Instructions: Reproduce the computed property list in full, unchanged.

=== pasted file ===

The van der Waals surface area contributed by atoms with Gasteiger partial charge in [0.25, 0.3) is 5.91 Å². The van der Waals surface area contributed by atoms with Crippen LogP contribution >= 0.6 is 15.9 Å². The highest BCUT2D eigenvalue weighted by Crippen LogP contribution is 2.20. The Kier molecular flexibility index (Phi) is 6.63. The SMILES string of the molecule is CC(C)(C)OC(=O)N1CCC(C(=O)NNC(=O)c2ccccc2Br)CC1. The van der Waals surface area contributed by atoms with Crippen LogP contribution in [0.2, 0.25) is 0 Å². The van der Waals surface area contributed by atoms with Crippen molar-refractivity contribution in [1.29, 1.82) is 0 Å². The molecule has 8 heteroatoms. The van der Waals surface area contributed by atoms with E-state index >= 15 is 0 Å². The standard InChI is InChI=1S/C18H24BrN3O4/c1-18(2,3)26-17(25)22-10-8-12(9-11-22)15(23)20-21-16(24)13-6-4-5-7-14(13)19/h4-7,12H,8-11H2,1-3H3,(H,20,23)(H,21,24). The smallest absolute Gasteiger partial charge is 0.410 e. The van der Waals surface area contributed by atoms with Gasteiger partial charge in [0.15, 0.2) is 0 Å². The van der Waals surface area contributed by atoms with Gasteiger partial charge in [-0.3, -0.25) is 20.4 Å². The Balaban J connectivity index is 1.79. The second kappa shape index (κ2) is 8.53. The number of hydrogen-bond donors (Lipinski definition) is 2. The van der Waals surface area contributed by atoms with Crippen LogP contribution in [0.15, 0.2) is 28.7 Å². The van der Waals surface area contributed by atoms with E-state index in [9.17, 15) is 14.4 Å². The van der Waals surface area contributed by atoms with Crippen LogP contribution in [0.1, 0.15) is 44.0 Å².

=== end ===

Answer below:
The van der Waals surface area contributed by atoms with Gasteiger partial charge in [0.25, 0.3) is 5.91 Å². The van der Waals surface area contributed by atoms with Crippen LogP contribution >= 0.6 is 15.9 Å². The highest BCUT2D eigenvalue weighted by Crippen LogP contribution is 2.20. The Kier molecular flexibility index (Phi) is 6.63. The SMILES string of the molecule is CC(C)(C)OC(=O)N1CCC(C(=O)NNC(=O)c2ccccc2Br)CC1. The van der Waals surface area contributed by atoms with Crippen LogP contribution in [0.2, 0.25) is 0 Å². The van der Waals surface area contributed by atoms with Crippen molar-refractivity contribution in [1.29, 1.82) is 0 Å². The molecule has 8 heteroatoms. The van der Waals surface area contributed by atoms with E-state index >= 15 is 0 Å². The standard InChI is InChI=1S/C18H24BrN3O4/c1-18(2,3)26-17(25)22-10-8-12(9-11-22)15(23)20-21-16(24)13-6-4-5-7-14(13)19/h4-7,12H,8-11H2,1-3H3,(H,20,23)(H,21,24). The smallest absolute Gasteiger partial charge is 0.410 e. The van der Waals surface area contributed by atoms with Gasteiger partial charge in [0.15, 0.2) is 0 Å². The van der Waals surface area contributed by atoms with Gasteiger partial charge in [-0.3, -0.25) is 20.4 Å². The Balaban J connectivity index is 1.79. The second kappa shape index (κ2) is 8.53. The number of hydrogen-bond donors (Lipinski definition) is 2. The van der Waals surface area contributed by atoms with Crippen LogP contribution in [0.15, 0.2) is 28.7 Å². The van der Waals surface area contributed by atoms with E-state index in [9.17, 15) is 14.4 Å². The van der Waals surface area contributed by atoms with Crippen LogP contribution in [0.1, 0.15) is 44.0 Å².